Investor Awareness of Long-Term Damage of Fees ‘Growing,’ Says Veteran Adviser
Investors need to be aware of the impact fees have on a portfolio’s overall return over different time periods
One year back Larry Bates, a veteran of the world of fixed-income investment banking, unveiled the concept of the T-Rex Score — an investor’s total return efficiency index that combines the gross return and the fees paid to earn that return.
“Your T-Rex Score represents the percentage of your total investment gain you actually get to keep,” said Bates, noting investors need to be aware of the impact fees have on a portfolio’s overall return over different time periods. Bates also launched a website with a book scheduled for this year.
The fees, over time, add up, reflecting the compounding effect of lower annual net returns. For example, a $10,000 investment generating annual returns of 6.4 per cent — with all distributions reinvested, with annual fees of 1.75 per cent and a 25-year time horizon — generates a T-Rex Score of 57 per cent, meaning fees eat up 43 per cent of the return.
This year, a similar message about fees has again been front-and-centre in the advertising campaign of Questrade, an online brokerage company. The firm’s latest advertisement features a client who wants to move her account because of high mutual fund fees and low returns. The adviser says: “It’s your money, but trust me it’s probably not the best move.” The client replies: For whom, “my family or you?”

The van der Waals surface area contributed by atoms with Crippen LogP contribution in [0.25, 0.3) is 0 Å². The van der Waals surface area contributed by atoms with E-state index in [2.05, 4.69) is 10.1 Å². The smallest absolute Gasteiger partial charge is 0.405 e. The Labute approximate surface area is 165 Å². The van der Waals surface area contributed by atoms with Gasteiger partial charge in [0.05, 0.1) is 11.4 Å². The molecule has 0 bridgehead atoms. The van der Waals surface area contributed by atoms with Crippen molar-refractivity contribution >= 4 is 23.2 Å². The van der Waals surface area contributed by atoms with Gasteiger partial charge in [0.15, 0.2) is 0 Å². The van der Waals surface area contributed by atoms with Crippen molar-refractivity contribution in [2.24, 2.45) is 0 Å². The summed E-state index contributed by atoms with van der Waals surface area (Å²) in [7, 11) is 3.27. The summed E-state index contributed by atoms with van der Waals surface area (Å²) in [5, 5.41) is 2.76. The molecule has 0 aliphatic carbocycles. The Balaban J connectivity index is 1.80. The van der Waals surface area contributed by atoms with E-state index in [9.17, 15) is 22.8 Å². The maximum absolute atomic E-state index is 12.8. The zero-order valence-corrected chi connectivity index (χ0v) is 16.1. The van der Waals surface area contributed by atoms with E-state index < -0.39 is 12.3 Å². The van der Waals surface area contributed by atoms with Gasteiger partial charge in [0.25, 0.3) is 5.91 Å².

Bates said investors’ awareness around the long-term impact of fees “is growing.”
“Two per cent fees can wipe out half of your return and investors are becoming more cognizant of this, particularly as more efficient providers emerge,” he said.
For Bates, the Questrade advertisements, along with those of other online investment providers, “are raising awareness of the long-term damage of fees.” Calls to Questrade weren’t returned.
All the focus on fees leads to the role financial advisers play in selecting investments for their retail clients. That discussion is heightened because regulatory bodies have not universally implemented a fiduciary duty for advisers.
Given the discussion around the need for such a standard, and the need or otherwise to get rid of trailer fees, lots of research has been produced showing the negative effects of such a move — although the assumption would be that advisers would recommend products that pay the highest commissions.
But a recent academic paper (updated in December) tosses another variable into the mix. Titled the Misguided Beliefs of Financial Advisers, the paper is authored by three U.S. academics and published as a research paper of the Indiana University’s Kelley School of Business.
What’s interesting is that the paper uses data provided by two large unnamed Canadian financial institutions. (Both are mutual fund dealers who manage $20 billion of client assets, none in individual stocks.) The authors had “comprehensive” trading and portfolio information from more than 4,000 advisors and almost 500,000 clients during the period 1999 to 2013. They were also given the advisers’ personal trading and account information.
Guess what? According to the analysis, advisers “invest their personal portfolios just like they advise their clients.” In other words, they trade frequently, prefer actively managed mutual funds, chase returns and under diversify. Both the client’s and adviser’s return trailed the market by about three per cent.
“Advisers give poor advice because they have misguided beliefs,” the authors conclude, a situation they argue can’t be solved by eliminating conflicts of interest.
Maybe, but Bates gets the final word. Most of the advisers “can only offer expensive product which damages return. The advice should be to buy inexpensive product,” he said, adding he hopes the two institutions with the laggard performance numbers have been offering remedial training to their advisers and better advice to their clients.